A duke usurps his brother's land and power, banishing him and his retinue into the forest of Arden. The banished duke's daughter, Rosalind, remains with her cousin Celia. She has fallen in ...
See full summary »
After the overthrowing of Duke Senior by his tyrannical brother, Senior's daughter Rosalind disguises herself as a man and sets out to find her banished father while also counseling her clumsy suitor Orlando in the art of wooing.
During the Korean War, Italian nurse Virna Lisi falls in love with two American fliers, Tony Curtis and George C. Scott. Lisi marries Curtis after he convinces her that Scott has been ... See full summary »
A duke usurps his brother's land and power, banishing him and his retinue into the forest of Arden. The banished duke's daughter, Rosalind, remains with her cousin Celia. She has fallen in love with Orlando, but he has his own tyrannical brother to contend with, so he joins those in the forest. Rosalind, now banished, disguises herself as a young man, with Celia as her servant, and follows Orlando into the forest. There, nature stirs love's fires in various rustics as well as in those from the court. Phebe, a shepherdess loved by Silvius, is herself smitten with the disguised Rosalind. Can true love find a way, and can brothers be reconciled and harmony restored?Written by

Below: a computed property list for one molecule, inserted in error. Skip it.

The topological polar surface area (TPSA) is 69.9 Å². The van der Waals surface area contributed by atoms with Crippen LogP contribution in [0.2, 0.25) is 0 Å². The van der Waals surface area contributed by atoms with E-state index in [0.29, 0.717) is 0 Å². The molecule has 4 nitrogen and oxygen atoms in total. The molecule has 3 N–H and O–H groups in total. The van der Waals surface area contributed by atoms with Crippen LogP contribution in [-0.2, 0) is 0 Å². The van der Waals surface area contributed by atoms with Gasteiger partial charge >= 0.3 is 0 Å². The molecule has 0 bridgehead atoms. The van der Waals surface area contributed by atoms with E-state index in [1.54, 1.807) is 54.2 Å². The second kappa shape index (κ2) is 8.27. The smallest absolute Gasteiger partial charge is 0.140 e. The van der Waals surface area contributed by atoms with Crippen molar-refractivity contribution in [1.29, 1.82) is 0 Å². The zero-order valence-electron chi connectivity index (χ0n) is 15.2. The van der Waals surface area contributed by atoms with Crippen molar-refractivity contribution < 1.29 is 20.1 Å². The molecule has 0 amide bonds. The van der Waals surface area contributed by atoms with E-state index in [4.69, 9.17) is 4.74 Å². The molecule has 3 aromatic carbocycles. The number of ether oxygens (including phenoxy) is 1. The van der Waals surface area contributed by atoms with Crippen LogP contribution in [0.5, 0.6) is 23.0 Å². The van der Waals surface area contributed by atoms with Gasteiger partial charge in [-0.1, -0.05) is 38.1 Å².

This was Laurence Olivier's first of only two appearances in a Shakespearean theatrical film that he did not direct himself. The second was Othello (1965), in which he played the title role. See more »
All the world's a stage, and all the men and women merely players. They have their exits and their entrances, and one man in his time plays many parts...
See more »
I don't think it's Elisabeth Bergner's fault that her performance so completely obscures the character of Rosalind. She is the focus and heart of the play, probably the most admirable woman character in all of Shakespeare's plays. But this production turns the role into farce and misses the point that she is a powerful personality. She is a person in control of herself and of the other characters and the plot. Thanks to the "treatment" of the play by J. M. Barrie who appears to have consulted and unfortunately controlled the production we have Peter Pan playing the role. Mr. Barrie did a wonderful thing in creating Peter Pan but it was a dreadful mistake to try to transplant him/her to this play.
The other characters were OK and it is interesting to see Olivier so young. Too bad he didn't have the vehicle he deserved. It might have been a very memorable production.
7 of 14 people found this review helpful.
Was this review helpful to you?
| Report this